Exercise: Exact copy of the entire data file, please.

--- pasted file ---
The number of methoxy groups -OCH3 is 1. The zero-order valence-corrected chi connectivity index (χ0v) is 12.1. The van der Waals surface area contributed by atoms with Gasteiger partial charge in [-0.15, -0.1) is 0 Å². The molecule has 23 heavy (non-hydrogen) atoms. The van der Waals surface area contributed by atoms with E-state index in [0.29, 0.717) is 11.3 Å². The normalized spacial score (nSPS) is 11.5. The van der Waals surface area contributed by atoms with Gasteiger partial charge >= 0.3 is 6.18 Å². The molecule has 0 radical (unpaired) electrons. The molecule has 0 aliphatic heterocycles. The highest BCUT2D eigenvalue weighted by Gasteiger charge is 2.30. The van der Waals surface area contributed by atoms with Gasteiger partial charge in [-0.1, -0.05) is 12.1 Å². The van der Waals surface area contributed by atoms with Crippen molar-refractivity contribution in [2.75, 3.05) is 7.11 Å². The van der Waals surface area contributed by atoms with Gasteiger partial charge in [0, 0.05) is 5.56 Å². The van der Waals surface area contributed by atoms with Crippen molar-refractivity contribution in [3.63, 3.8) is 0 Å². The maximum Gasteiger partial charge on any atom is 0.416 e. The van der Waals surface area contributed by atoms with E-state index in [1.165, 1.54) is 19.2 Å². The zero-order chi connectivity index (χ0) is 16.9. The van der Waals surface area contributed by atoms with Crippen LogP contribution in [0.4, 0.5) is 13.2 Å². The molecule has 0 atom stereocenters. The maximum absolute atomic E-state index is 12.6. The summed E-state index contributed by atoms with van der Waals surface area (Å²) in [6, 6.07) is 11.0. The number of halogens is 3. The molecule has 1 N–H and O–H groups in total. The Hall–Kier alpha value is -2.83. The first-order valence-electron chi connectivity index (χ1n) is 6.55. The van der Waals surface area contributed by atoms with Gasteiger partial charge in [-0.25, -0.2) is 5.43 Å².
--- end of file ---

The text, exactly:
The number of methoxy groups -OCH3 is 1. The zero-order valence-corrected chi connectivity index (χ0v) is 12.1. The van der Waals surface area contributed by atoms with Gasteiger partial charge in [-0.15, -0.1) is 0 Å². The molecule has 23 heavy (non-hydrogen) atoms. The van der Waals surface area contributed by atoms with E-state index in [0.29, 0.717) is 11.3 Å². The normalized spacial score (nSPS) is 11.5. The van der Waals surface area contributed by atoms with Gasteiger partial charge >= 0.3 is 6.18 Å². The molecule has 0 radical (unpaired) electrons. The molecule has 0 aliphatic heterocycles. The highest BCUT2D eigenvalue weighted by Gasteiger charge is 2.30. The van der Waals surface area contributed by atoms with Gasteiger partial charge in [-0.1, -0.05) is 12.1 Å². The van der Waals surface area contributed by atoms with Crippen molar-refractivity contribution in [2.75, 3.05) is 7.11 Å². The van der Waals surface area contributed by atoms with Gasteiger partial charge in [0, 0.05) is 5.56 Å². The van der Waals surface area contributed by atoms with Crippen molar-refractivity contribution in [3.63, 3.8) is 0 Å². The maximum Gasteiger partial charge on any atom is 0.416 e. The van der Waals surface area contributed by atoms with E-state index in [1.165, 1.54) is 19.2 Å². The zero-order chi connectivity index (χ0) is 16.9. The van der Waals surface area contributed by atoms with Crippen LogP contribution in [0.4, 0.5) is 13.2 Å². The molecule has 0 atom stereocenters. The maximum absolute atomic E-state index is 12.6. The summed E-state index contributed by atoms with van der Waals surface area (Å²) in [6, 6.07) is 11.0. The number of halogens is 3. The molecule has 1 N–H and O–H groups in total. The Hall–Kier alpha value is -2.83. The first-order valence-electron chi connectivity index (χ1n) is 6.55. The van der Waals surface area contributed by atoms with Gasteiger partial charge in [-0.25, -0.2) is 5.43 Å².